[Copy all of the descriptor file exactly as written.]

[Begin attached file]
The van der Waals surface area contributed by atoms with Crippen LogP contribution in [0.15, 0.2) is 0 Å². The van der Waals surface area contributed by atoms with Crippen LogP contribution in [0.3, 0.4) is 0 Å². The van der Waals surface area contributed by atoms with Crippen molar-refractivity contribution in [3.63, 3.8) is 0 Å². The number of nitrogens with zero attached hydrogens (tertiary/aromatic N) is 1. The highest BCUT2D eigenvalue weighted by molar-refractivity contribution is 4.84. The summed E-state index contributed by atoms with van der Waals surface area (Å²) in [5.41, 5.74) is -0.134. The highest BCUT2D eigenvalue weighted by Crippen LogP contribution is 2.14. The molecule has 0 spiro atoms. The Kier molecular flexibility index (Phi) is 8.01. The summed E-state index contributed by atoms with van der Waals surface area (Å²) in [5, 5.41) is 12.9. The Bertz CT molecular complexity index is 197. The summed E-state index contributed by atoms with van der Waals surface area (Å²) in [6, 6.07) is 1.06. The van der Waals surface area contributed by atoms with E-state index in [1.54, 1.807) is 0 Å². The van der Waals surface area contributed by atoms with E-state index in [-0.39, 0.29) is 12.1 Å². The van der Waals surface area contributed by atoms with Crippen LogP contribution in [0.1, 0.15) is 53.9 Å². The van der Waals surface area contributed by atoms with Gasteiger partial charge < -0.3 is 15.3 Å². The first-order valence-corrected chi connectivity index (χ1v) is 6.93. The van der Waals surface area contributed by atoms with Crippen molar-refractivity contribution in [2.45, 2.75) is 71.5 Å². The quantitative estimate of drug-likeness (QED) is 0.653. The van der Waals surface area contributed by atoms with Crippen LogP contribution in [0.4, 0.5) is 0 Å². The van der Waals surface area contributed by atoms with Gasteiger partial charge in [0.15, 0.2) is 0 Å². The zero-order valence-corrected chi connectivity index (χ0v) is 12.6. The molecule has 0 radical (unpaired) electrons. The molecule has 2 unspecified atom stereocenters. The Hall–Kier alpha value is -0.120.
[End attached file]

The van der Waals surface area contributed by atoms with Crippen LogP contribution in [0.15, 0.2) is 0 Å². The van der Waals surface area contributed by atoms with Crippen LogP contribution in [0.3, 0.4) is 0 Å². The van der Waals surface area contributed by atoms with Crippen molar-refractivity contribution in [3.63, 3.8) is 0 Å². The number of nitrogens with zero attached hydrogens (tertiary/aromatic N) is 1. The highest BCUT2D eigenvalue weighted by molar-refractivity contribution is 4.84. The summed E-state index contributed by atoms with van der Waals surface area (Å²) in [5.41, 5.74) is -0.134. The highest BCUT2D eigenvalue weighted by Crippen LogP contribution is 2.14. The molecule has 0 spiro atoms. The Kier molecular flexibility index (Phi) is 8.01. The summed E-state index contributed by atoms with van der Waals surface area (Å²) in [5, 5.41) is 12.9. The Bertz CT molecular complexity index is 197. The summed E-state index contributed by atoms with van der Waals surface area (Å²) in [6, 6.07) is 1.06. The van der Waals surface area contributed by atoms with E-state index in [1.54, 1.807) is 0 Å². The van der Waals surface area contributed by atoms with E-state index in [-0.39, 0.29) is 12.1 Å². The van der Waals surface area contributed by atoms with Crippen LogP contribution in [0.1, 0.15) is 53.9 Å². The van der Waals surface area contributed by atoms with Gasteiger partial charge < -0.3 is 15.3 Å². The first-order valence-corrected chi connectivity index (χ1v) is 6.93. The van der Waals surface area contributed by atoms with Crippen molar-refractivity contribution in [2.45, 2.75) is 71.5 Å². The quantitative estimate of drug-likeness (QED) is 0.653. The van der Waals surface area contributed by atoms with Crippen LogP contribution in [0.4, 0.5) is 0 Å². The van der Waals surface area contributed by atoms with Gasteiger partial charge in [0.15, 0.2) is 0 Å². The zero-order valence-corrected chi connectivity index (χ0v) is 12.6. The molecule has 0 radical (unpaired) electrons. The molecule has 2 unspecified atom stereocenters. The Hall–Kier alpha value is -0.120.